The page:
Cab Ellis’ Connor Abeles Captures Young Restlessness and Ambition on “Suburbia”, Talks ‘Nighttime OCD’ and Artistic Journey

Cab Ellis are a hip-hop/rock band from Los Angeles who’ve received coverage from comeherefloyd, LA on Lock, Popdust, and Study Breaks, and were included in NPR Tiny Desk Contest On The Road. We asked frontman Connor Abeles (formerly a solo rapper as Cab Ellis) about the band’s latest single “Suburbia”, the shift in Cab Ellis’ sound over time, the upcoming album ‘Nighttime OCD’, playing with Watsky, and more.


COUNTERZINE: How are you today?


Connor Abeles: Good.


CZ: Tell us a little about Cab Ellis.


CA: We’re Connor, Nick, Jonny, Luke, and Matt and we started playing music together about a year and a half ago.


Cab Ellis (photo credit: Shirley Hym)


CZ: Who would you consider some of your foremost influences, musical or otherwise?


CA: Velvet Underground, Bob Dylan, Rolling Stones, Led Zeppelin, The Who, The Police. Phat listens to jazz.



CZ: Your recent single “Suburbia” is fascinating. We all know rap and rock, and we know rap rock, but when rap rock comes to mind, nearly every group doing it is steeped heavily in metal or punk for their rock base. “Suburbia” meanwhile is blending rap with what is generally understood as bar rock and off the top of my head right now, I can’t name another group that’s done that. What inspired you to craft this type of sound?


CA: Most times we don’t have an exact end goal in mind for any of our songs. With “Suburbia”, it was a lot of trying to capture the feeling and chaos of being young and trying to break out of a small town in the best way we could. So everybody in the band brings their interpretation of that feeling to the table and we try to piece all the parts together. We weren’t trying to hit upon a genre necessarily. We wanted this one to feel like it could fall apart at any second.



CZ: Going back through your work from early singles such as “Bounce” and “Drive With Us” which were closer in approach to standard hip-hop, to Gorgeous Nonsense where the more rock-oriented approach was explored further, and now “Suburbia” which sounds like full blown Chance the Rapper-meets-The Hold Steady, there appears to be a clear, slow progression of your sound that has been fully realized recently. Was this always what you were deliberately working towards, or did you just kinda slip into it naturally? If the former, how just how much work did you put in to make this style, well, work?


CA: I had no idea whether music was ever going to be a serious thing in my life until I started playing piano and singing more around my sophomore year of college. I’d go to the piano rooms and just try to play until something happened to me. It was every free second I had. Four minutes before class or when the janitor was closing up and turning out the lights in all the rooms. I’d be in there going nuts, sweating or crying, just playing the same two chords for hours. That’s where I started to really fall in love and began to try and mix all the things I knew together. It’s a gradual process and a never ending one, but now being with a band there are people around me who are smashing just as hard every time. We want to make music with heart and guts, we’re trying to inspire other people in the same way that our favorite artists inspired us. Our style is always changing, but the through line of it all is the spirit.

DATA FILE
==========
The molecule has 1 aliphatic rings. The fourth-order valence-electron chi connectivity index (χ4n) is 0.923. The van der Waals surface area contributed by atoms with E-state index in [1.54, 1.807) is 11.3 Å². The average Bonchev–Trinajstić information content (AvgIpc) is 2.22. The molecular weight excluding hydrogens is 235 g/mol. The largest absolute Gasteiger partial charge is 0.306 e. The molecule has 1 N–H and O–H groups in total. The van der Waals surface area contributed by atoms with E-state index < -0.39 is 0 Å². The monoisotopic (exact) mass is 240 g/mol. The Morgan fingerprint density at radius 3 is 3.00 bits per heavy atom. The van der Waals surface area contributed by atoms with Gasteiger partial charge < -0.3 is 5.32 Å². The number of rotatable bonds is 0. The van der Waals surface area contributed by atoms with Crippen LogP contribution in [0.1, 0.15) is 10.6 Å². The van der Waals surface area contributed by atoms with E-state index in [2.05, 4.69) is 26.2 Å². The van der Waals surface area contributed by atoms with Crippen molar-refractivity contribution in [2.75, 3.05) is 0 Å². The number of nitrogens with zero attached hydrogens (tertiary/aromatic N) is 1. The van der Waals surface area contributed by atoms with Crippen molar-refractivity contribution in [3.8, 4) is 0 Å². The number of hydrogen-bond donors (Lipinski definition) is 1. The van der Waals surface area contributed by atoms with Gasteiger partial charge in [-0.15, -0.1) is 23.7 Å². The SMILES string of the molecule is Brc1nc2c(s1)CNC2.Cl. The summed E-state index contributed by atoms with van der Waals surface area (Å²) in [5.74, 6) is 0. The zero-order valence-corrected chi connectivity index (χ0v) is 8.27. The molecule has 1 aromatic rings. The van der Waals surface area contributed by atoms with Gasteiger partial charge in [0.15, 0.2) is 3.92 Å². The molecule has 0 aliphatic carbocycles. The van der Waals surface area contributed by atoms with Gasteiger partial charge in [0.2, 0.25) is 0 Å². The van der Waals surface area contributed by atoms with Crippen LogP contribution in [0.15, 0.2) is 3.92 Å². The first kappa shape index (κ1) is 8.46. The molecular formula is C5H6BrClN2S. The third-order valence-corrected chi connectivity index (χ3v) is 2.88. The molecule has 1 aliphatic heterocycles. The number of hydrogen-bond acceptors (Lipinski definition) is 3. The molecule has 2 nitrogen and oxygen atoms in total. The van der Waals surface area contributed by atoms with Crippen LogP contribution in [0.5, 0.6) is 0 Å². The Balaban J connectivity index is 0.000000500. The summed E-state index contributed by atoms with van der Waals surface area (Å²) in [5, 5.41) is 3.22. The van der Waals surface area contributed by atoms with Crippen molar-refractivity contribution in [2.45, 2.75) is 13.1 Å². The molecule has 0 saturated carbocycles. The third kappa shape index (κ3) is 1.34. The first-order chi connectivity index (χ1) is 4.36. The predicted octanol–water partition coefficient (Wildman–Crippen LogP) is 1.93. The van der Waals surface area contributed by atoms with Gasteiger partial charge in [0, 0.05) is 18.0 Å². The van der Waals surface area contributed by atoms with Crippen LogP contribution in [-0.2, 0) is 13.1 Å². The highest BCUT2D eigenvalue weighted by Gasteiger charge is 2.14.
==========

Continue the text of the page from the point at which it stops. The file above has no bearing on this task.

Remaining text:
CZ: You’re working on a new album called Nighttime OCD right now. What can you tell us about it?


CA: It’s a concept album that sprung out of having OCD at night as a little kid. It’ll be 12 songs with 2 skits, and is a labor of love between the five of us over hundreds of hours. The earliest song on the record was written in 2017.


CZ: I watched your Tiny Desk Contest videos and was impressed by those as well, especially “Flashback” for 2019. I’ve got to imagine you have a background in slam poetry. If I’m not wrong on that, how has that informed your approach to music?


CA: I actually don’t have any background in slam poetry. When I started it was just straight hip-hop and then I started to experiment with writing songs without a beat or meter to them and that’s sort of how songs like “Flashback” and “Connect The Dots” came to be. I love working on songs like those, especially with 4 other guys who understand where I’m trying to go. I can say “swell here” or “just play free for this part” and for everyone to trust that and put all their heart into it is very special. We try to find new life in our songs every time we play them, and I don’t think we ever play a song the exact same way twice.



CZ: Any shows coming up?


CA: Jan 18th we’re at The Peppermint Club in West Hollywood. Cop tickets here and PULL UP. And Jan 30th at The Redwood Bar in Downtown LA.


CZ: You mentioned that you’ve supported Watsky before. What was that like? What are some of your favorite artists that you’ve had a chance to play with?


CA: Supporting Watsky was dope because it was basically the second gig we played together and we got to road trip to San Luis Obispo and play for a totally new crowd that had no idea who we were and make some new fans. Watsky has been a big supporter and mentor for a few years so it’s always great getting to see him and be in a live environment with him. Other than that, getting to be a part of the NPR Tiny Desk Contest On The Road in LA was an unreal experience for all of us.



CZ: Any plans to tour in the near future?


CA: Of course.


CZ: If there was just one thing you wanted everyone to know about Cab Ellis that hasn’t been covered, what would it be?


CA: If u don’t dig it, ur grandparents will.



Cab Ellis’ “Suburbia” is available to stream on Spotify. You can follow Cab Ellis on Instagram and Spotify to keep up-to-date with the band and their upcoming album ‘Nighttime OCD’.

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